Credibility of Father in issue

Credibility of Father in issue

Nye & Novak

Parenting – 10 year old child – significant anxiety in child – equal time arrangement since separation 4 years ago – poor parental alliance – parental capacity issues – whether equal time should continue.

Expert opinion and recommendations

      1. Dr B, clinical psychologist, prepared a family report for the Court dated February 2016.[3] In his opinion, it is not in X’s best interests for the equal time arrangement to continue if the parties are unable/unwilling to markedly improve their communication and their level of cooperation. In Dr B’s opinion, X is living under a damaging level of pressure. He highlighted X’s drawing of her family to support his assessment. His report reads:[4]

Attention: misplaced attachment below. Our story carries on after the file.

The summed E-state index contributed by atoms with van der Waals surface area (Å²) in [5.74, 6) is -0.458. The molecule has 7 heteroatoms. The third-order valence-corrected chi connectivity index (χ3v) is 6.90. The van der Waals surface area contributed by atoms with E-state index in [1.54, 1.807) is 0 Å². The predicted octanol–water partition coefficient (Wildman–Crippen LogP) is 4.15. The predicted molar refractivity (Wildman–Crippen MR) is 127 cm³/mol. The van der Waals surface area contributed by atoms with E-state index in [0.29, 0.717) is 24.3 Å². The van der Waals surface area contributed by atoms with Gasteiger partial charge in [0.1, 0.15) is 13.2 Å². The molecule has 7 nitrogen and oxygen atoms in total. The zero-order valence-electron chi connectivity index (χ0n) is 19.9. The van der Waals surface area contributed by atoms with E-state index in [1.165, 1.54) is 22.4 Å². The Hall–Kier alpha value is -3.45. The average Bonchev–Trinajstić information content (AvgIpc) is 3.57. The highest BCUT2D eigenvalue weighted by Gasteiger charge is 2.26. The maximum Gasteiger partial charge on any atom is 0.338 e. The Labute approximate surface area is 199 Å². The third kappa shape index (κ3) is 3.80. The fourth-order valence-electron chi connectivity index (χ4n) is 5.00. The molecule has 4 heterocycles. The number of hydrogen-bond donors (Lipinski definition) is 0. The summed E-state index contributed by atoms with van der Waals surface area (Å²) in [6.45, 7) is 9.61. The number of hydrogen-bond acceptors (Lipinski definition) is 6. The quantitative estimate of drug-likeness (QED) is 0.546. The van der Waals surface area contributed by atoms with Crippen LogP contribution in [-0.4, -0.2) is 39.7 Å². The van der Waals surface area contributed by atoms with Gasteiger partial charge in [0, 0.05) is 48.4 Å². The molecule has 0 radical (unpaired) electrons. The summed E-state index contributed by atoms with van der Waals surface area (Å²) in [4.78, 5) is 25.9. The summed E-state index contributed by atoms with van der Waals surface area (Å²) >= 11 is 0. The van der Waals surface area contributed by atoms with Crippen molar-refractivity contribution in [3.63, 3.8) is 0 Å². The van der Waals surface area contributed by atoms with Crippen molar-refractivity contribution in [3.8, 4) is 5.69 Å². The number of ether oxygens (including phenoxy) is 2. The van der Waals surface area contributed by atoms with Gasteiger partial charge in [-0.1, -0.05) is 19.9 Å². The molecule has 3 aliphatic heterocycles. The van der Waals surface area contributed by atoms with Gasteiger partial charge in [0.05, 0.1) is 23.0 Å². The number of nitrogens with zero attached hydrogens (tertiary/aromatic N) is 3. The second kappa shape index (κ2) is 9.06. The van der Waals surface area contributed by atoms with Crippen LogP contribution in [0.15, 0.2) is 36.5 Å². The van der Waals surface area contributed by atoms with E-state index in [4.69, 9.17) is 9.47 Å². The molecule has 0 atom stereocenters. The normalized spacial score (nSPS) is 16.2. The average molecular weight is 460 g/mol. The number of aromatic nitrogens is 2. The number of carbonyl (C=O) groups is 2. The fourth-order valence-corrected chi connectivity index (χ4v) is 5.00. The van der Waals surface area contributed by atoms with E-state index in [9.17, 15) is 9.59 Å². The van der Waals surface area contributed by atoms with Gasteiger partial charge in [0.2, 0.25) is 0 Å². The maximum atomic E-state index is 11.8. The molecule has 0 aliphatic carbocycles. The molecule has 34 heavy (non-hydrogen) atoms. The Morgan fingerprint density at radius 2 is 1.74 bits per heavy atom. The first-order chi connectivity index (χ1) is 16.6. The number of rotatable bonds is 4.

The ‘separateness of the two parties was starkly represented by X’s drawing, which showed these differences through distance of a long road drawn between the two family sub-systems and by a car blocking the road entry to each sub-family. The nature of the [equal time] arrangement has meant that the onus is placed completely on X to adjust to these vastly different households…. [this] is likely contributing to her impaired confidence in being able to interact effectively with the wider community.
      2. Dr B considered the three options before the Court. First, week and week about continuing; second, majority care with the Mother; and third, majority care with the Father.